Abraham Baba was born in Persia, (now Iran), in 1870. It is believed that he emigrated to the United States of America in 1905; however, on arrival at Ellis Island in New York harbour, he was detained by the authorities for not having sufficient funds, but a relative or friend must have come to his aid as he was released a few days after he arrived. He is also believed to have been married, and it is likely his wife remained in Persia and nothing is known about her.
He settled in Chicago, Illinois, where he obtained employment as a painter. There was a well established Persian community in Chicago at the time and Abraham Baba was probably easily assimilated into this.
By the spring of 1915, however, he and some of his fellow Persian nationals in Chicago had heard rumours that the Turkish rulers in Persia had massacred many of their relatives and they therefore decided to return home to investigate the situation. As a result, at the end of April 1915, nine of the Chicago Persians having booked third class passage on the May sailing of the
Lusitania they all travelled to New York on the first part of their journey.
Abraham Baba was one of these and in company with the others, he arrived at the Cunard berth, Pier 54, in New York harbour on the morning of 1st May 1915. The liner's sailing was actually delayed until the early afternoon, because she had to take on passengers, crew and cargo from the Anchor Lines ship the S.S. Cameronia, which the British Admiralty had requisitioned for war service at the end of April. Then, just six days later, on the afternoon of 7th May, she was torpedoed and sunk off the coast of southern Ireland, only hours away from her Liverpool destination.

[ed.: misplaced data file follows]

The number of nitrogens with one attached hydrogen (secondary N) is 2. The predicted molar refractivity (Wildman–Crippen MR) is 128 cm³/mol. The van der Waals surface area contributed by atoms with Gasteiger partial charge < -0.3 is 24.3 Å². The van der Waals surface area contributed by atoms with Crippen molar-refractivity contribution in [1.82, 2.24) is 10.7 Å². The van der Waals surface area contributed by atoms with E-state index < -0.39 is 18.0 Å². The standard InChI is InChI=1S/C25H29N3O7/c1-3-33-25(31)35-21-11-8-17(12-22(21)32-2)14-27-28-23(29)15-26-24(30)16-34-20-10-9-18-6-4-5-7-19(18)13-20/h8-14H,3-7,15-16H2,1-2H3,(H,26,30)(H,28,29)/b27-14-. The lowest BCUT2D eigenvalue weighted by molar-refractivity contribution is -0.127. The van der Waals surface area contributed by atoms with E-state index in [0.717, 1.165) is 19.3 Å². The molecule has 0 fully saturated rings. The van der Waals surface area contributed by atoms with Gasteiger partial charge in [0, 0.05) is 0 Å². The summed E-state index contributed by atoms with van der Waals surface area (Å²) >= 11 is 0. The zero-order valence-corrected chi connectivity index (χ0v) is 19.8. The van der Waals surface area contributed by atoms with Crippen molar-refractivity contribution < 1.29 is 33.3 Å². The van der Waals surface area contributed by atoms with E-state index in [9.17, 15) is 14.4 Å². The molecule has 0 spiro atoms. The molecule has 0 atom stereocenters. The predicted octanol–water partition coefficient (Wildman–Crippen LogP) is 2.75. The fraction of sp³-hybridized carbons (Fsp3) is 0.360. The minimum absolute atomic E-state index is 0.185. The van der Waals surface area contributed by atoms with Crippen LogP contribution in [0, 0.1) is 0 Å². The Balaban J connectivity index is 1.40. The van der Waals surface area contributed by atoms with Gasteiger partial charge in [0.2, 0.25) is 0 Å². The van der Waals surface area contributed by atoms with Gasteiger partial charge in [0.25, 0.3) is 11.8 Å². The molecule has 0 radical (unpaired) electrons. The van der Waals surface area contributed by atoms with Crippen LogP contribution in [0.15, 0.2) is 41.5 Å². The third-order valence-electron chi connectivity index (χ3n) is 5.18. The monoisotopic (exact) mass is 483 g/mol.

Abraham Baba was killed as a result of this sinking by the German submarine
U-20, and as his body was never recovered and identified afterwards, he has no known grave. He was aged 45 years.
In all, of the nine Chicago Persians, six were killed and a member of the local community a Mr. Malik Hatam 63, West Grand Avenue, Chicago, said later of the losses on the
It is a terrible blow to the Persians in Chicago, for on those lost, we depended for news of the wives, mothers and sweethearts imperiled
(sic) at home.
There were three other Persian fellow travellers from Chicago also named Baba, on the
Lusitania's last voyage. George Baba, aged 39 years was also killed and Frank Baba aged 30 years and John Jacob Baba aged 33, both survived. It is likely that they were all related.
In the New York Times for 9th May 1915, it was reported: -
The following cablegram was received by Ohan Stevens of 713 North Clark Street, (Chicago) from his son Thomas, who sailed on the Lusitania with a party of twelve other Persians to visit his grandparents: “Father am safe, Son Thomas”.
Thomas Ohan Stephens was one of the three Persians who survived out of the nine that set out from Chicago.
New York Passenger Lists 1820 – 1957, 1910 U.S. Federal Census, Cunard Records, New York Times, PRO BT 100/345, Deaths at Sea 1871 – 1968, Tragedy of the Lusitania, Graham Maddocks, Stuart Williamson, Michael Poirier, Jim Kalafus, Cliff Barry, Paul Latimer, Norman Gray.
Copyright © Peter Kelly